Sculpting is a way of creating a three-dimensional reconstruction of the head from skeletal remains. It is useful for identification when traditional methods have failed to yield a result. Sculpting is carried out by a forensic artist. The forensic artist first makes a plaster cast of the skull . This is placed on a stand, facing horizontally, so that it can be tilted and turned in all directions as the artist works with it.
The head is built up by placing successive layers of clay on the plaster cast. The artist is guided during the reconstruction by tissue depth data tables. These are compiled from information of how deep a layer of flesh is over various parts of the human skill and how this varies with age, gender, and ethnic origin. Artificial eyes are placed in the eye sockets and hair can be added, either in the form of a wig or as clay layers. The artist may also add various items of clothing as appropriate as aids to identification. Full notes are taken throughout the process and the end product is photographed.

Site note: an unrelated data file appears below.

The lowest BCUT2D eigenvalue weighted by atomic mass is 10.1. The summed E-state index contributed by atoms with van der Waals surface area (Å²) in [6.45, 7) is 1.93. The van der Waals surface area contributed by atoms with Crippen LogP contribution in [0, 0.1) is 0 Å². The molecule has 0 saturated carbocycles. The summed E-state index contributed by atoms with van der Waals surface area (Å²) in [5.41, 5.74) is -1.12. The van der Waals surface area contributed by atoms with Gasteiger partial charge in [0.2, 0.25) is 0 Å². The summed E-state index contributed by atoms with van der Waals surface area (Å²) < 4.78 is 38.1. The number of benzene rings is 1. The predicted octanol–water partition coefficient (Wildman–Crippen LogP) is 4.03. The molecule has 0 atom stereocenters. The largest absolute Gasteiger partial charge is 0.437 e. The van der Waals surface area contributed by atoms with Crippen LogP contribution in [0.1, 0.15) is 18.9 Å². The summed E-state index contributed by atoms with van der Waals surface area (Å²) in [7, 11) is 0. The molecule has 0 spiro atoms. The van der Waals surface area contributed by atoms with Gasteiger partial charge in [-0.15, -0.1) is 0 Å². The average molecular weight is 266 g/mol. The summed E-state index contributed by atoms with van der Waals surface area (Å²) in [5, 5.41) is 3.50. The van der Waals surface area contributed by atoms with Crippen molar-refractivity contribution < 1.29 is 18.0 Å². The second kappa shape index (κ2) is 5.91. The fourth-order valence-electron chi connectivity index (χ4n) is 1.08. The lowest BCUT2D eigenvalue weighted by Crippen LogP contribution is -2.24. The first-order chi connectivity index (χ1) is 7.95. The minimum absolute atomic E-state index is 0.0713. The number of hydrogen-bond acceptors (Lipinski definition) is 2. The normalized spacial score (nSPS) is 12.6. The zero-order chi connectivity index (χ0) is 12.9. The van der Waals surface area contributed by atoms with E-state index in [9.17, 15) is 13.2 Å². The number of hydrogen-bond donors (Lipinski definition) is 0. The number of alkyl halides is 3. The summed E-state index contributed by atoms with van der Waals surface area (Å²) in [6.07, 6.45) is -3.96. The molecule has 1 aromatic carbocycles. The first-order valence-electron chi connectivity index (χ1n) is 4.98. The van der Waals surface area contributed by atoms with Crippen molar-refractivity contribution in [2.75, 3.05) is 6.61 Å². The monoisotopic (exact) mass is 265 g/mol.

Manual sculpting of a head may take several weeks and is a skilled task. The end result is limited in that the face tends to be devoid of expression. Often, however, it is the expression, or range of expression, on someone's face that is the key to identification. There are now computer programs that can build not just the three-dimensional representation of the face, but also add expression. The program first makes a scan of the skull and then sculpts the face using the same tissue depth tables as the forensic artist. The end result is available much more quickly than it would be by manual processes.
The head can be animated by the computer program by using a virtual head that has simulations of the 24 muscles that control our facial expressions. The head can thus be given various expressions, which may provide additional information that will lead to a positive identification of a skull. If the forensic artist had to do this manually, several trips back to the workbench might be needed to create the different expressions. The program can also show the face with different hairstyles and hair colors. In the future, a computer program may also be developed to add a range of varying skin textures, to make the head come to life to an even greater degree.
see also Composite drawing.